The questions around Georgia’s scheduled June 9 primary election include:
How do we?
The primary is when Republicans and Democrats select their nominees for the Nov. 3 general election from the President and U.S. Senate down through state, county and municipal races. The deadline to register to vote in the primary is May 11. Georgia is an open primary state, meaning that registered voters do not have to be members of a party to vote in that party’s primary.
The March 24 Democratic presidential primary was postponed and moved to June 9 because of the public health crisis. The Democratic ballot will show 12 presidential candidates, even though all but two have withdrawn or halted their campaigns. Early voting for the Democratic presidential primary was suspended March 19 after more than 275,000 people had cast ballots. Those who already voted in the presidential primary will not find that race on their ballot.
Should the state hold a primary election in the midst of a public health crisis? Should the primary be moved to July or August, presuming, of course, that by then the spread of the virus has been arrested and some semblance of public activity can resume?
How to conduct the election is a tricky issue. Many of the men and women who work the polling places are senior citizens, among those most vulnerable to the virus. Secretary of State Brad Raffensperger, whose office oversees elections, has said that younger poll workers will be needed.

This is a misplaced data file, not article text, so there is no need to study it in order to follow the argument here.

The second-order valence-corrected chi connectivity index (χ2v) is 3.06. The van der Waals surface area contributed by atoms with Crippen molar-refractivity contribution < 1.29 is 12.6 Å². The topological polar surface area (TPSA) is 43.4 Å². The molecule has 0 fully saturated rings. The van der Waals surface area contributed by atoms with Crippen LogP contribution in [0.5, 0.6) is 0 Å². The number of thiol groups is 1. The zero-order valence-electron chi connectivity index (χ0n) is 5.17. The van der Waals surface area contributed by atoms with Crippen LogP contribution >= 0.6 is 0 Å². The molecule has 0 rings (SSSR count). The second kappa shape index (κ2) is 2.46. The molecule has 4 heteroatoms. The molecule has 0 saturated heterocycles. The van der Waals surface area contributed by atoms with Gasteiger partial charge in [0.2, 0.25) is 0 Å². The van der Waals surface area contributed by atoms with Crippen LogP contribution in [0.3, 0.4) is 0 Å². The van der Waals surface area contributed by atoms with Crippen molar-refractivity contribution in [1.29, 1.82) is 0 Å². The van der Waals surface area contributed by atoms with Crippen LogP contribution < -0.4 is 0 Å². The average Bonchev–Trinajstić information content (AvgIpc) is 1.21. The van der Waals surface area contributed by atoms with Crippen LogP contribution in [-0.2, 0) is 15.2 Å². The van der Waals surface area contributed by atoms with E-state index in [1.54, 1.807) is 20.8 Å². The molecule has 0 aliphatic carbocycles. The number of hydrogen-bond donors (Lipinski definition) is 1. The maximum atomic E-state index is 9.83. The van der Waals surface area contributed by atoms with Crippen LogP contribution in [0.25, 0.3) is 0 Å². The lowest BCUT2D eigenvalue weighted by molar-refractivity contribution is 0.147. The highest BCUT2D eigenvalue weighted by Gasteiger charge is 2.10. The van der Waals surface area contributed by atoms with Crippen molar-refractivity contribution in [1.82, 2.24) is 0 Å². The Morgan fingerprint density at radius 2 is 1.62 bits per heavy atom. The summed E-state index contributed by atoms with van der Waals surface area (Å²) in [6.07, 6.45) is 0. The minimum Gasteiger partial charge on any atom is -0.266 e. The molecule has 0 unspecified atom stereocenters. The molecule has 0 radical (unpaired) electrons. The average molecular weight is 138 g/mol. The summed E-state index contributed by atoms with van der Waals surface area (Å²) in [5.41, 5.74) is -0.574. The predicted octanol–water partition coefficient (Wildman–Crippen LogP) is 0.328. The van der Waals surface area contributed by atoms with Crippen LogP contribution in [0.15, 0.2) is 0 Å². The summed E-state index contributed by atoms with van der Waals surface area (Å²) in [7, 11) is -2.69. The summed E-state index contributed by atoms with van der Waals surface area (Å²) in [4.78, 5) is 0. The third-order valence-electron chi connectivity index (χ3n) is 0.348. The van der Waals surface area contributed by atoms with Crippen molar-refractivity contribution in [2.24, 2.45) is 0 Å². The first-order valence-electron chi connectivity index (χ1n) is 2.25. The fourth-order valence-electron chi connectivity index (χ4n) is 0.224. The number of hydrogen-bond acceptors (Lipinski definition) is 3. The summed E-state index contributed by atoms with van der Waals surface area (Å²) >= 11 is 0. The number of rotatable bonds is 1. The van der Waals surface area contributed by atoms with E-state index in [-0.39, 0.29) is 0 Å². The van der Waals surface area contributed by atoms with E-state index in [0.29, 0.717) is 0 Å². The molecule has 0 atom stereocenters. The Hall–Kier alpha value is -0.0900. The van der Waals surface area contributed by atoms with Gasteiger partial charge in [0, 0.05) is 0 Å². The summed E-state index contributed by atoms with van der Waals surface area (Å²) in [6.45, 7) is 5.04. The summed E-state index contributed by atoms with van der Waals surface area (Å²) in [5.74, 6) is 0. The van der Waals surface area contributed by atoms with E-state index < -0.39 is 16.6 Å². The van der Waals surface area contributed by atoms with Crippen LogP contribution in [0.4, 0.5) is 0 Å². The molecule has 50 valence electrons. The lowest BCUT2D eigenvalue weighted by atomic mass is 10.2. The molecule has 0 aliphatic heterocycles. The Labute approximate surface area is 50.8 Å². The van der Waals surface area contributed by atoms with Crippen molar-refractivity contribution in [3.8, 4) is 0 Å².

In-person voting would have to be conducted in a way that protects the health of poll workers, maintains social distancing, and prevents the spread of the virus through the touch-screens voting machines.
Some 6.9 million eligible voters on the state’s rolls are being mailed an absentee ballot request form. Once filled out and mailed back (voters paying the 55-cent postage), the state will mail the Democratic or Republican ballot, as requested. Voting by mail is controversial in some political quarters, but it does reduce the number of people venturing out in public.
Absentee ballots accounted for about 7 percent of the ballots cast in the 2018 general election, a figure expected to increase this year.
The decision as to whether the primary election will remain on June 9 is in the hands of Gov. Brian Kemp and Raffensperger, both Republicans. Kemp has said that his current emergency powers, which expire April 13, do not give him authority to change the date of an election in May.
According to the Atlanta Journal-Constitution, Raffensperger said that moving the primary from June 9 would require either an executive order from Kemp or action by the state legislature, which suspended its session March 12 because of the coronavirus threat.
“Elections are part of America’s critical infrastructure. They must go on, as they have in our history during civil war, crushing recessions and deadly epidemics,” Raffensperger told the Atlanta Journal-Constitution.
The state Democratic party wants the election held as scheduled, with expanded mail-in voting. The 11 Georgia Republicans in the U.S. House and Senate sent Raffensperger a letter encouraging him to change the date.
Speaking about the potential of large numbers voting by absentee ballot, Georgia House Speaker David Ralston, a Republican, told Fetch YourNews, based in north Georgia, “This will be extremely devastating to Republicans and conservatives in Georgia. Every registered voter is going to get one of these. … This will certainly drive up turnout.”
As for the candidates, at all levels the usual forms of campaigning are out. No pressing the flesh. No kissing babies. Campaigning via social media and video conferencing have replaced public events and meet-and-greets in supporters’ homes.
You can register to vote online at: https://registertovote.sos.ga.gov/GAOLVR/